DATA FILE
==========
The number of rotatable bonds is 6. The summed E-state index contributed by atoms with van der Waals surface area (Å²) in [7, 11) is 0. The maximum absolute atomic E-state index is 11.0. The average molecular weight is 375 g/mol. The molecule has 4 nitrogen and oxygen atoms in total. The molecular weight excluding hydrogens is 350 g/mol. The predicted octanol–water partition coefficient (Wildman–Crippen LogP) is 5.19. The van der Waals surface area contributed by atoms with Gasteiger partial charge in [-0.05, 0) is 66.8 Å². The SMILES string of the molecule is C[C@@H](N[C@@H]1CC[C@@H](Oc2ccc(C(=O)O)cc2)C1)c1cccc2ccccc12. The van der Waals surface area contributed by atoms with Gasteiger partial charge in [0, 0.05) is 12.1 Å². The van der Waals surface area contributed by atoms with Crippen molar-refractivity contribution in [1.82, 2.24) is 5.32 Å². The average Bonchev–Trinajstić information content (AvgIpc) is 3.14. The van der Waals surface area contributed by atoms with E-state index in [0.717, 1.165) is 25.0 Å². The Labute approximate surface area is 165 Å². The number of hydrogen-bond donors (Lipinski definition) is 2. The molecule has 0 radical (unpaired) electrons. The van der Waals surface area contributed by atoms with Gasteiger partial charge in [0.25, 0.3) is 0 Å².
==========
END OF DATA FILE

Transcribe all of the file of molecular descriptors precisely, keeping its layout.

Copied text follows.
The number of rotatable bonds is 6. The summed E-state index contributed by atoms with van der Waals surface area (Å²) in [7, 11) is 0. The maximum absolute atomic E-state index is 11.0. The average molecular weight is 375 g/mol. The molecule has 4 nitrogen and oxygen atoms in total. The molecular weight excluding hydrogens is 350 g/mol. The predicted octanol–water partition coefficient (Wildman–Crippen LogP) is 5.19. The van der Waals surface area contributed by atoms with Gasteiger partial charge in [-0.05, 0) is 66.8 Å². The SMILES string of the molecule is C[C@@H](N[C@@H]1CC[C@@H](Oc2ccc(C(=O)O)cc2)C1)c1cccc2ccccc12. The van der Waals surface area contributed by atoms with Gasteiger partial charge in [0, 0.05) is 12.1 Å². The van der Waals surface area contributed by atoms with Crippen molar-refractivity contribution in [1.82, 2.24) is 5.32 Å². The average Bonchev–Trinajstić information content (AvgIpc) is 3.14. The van der Waals surface area contributed by atoms with E-state index in [0.717, 1.165) is 25.0 Å². The Labute approximate surface area is 165 Å². The number of hydrogen-bond donors (Lipinski definition) is 2. The molecule has 0 radical (unpaired) electrons. The van der Waals surface area contributed by atoms with Gasteiger partial charge in [0.25, 0.3) is 0 Å².